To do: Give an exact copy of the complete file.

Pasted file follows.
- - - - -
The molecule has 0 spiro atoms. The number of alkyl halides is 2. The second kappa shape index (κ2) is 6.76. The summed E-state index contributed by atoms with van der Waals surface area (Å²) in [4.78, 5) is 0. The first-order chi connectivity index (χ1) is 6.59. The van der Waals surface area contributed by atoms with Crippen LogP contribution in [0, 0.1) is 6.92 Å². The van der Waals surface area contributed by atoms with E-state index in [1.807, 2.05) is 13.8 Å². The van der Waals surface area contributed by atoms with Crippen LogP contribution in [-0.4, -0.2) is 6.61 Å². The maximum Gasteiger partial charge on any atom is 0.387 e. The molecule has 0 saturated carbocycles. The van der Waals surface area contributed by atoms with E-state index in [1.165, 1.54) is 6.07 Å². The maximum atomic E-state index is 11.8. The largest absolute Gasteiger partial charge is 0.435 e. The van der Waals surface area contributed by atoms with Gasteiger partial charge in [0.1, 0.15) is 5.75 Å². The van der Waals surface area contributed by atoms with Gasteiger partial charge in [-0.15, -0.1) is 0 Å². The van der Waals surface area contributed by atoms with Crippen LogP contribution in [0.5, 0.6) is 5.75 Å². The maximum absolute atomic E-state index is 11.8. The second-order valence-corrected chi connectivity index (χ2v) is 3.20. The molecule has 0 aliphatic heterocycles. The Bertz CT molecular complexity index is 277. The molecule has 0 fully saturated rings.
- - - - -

The molecule has 0 spiro atoms. The number of alkyl halides is 2. The second kappa shape index (κ2) is 6.76. The summed E-state index contributed by atoms with van der Waals surface area (Å²) in [4.78, 5) is 0. The first-order chi connectivity index (χ1) is 6.59. The van der Waals surface area contributed by atoms with Crippen LogP contribution in [0, 0.1) is 6.92 Å². The van der Waals surface area contributed by atoms with E-state index in [1.807, 2.05) is 13.8 Å². The van der Waals surface area contributed by atoms with Crippen LogP contribution in [-0.4, -0.2) is 6.61 Å². The maximum Gasteiger partial charge on any atom is 0.387 e. The molecule has 0 saturated carbocycles. The van der Waals surface area contributed by atoms with E-state index in [1.165, 1.54) is 6.07 Å². The maximum atomic E-state index is 11.8. The largest absolute Gasteiger partial charge is 0.435 e. The van der Waals surface area contributed by atoms with Gasteiger partial charge in [0.1, 0.15) is 5.75 Å². The van der Waals surface area contributed by atoms with Gasteiger partial charge in [-0.15, -0.1) is 0 Å². The van der Waals surface area contributed by atoms with Crippen LogP contribution in [0.5, 0.6) is 5.75 Å². The maximum absolute atomic E-state index is 11.8. The second-order valence-corrected chi connectivity index (χ2v) is 3.20. The molecule has 0 aliphatic heterocycles. The Bertz CT molecular complexity index is 277. The molecule has 0 fully saturated rings.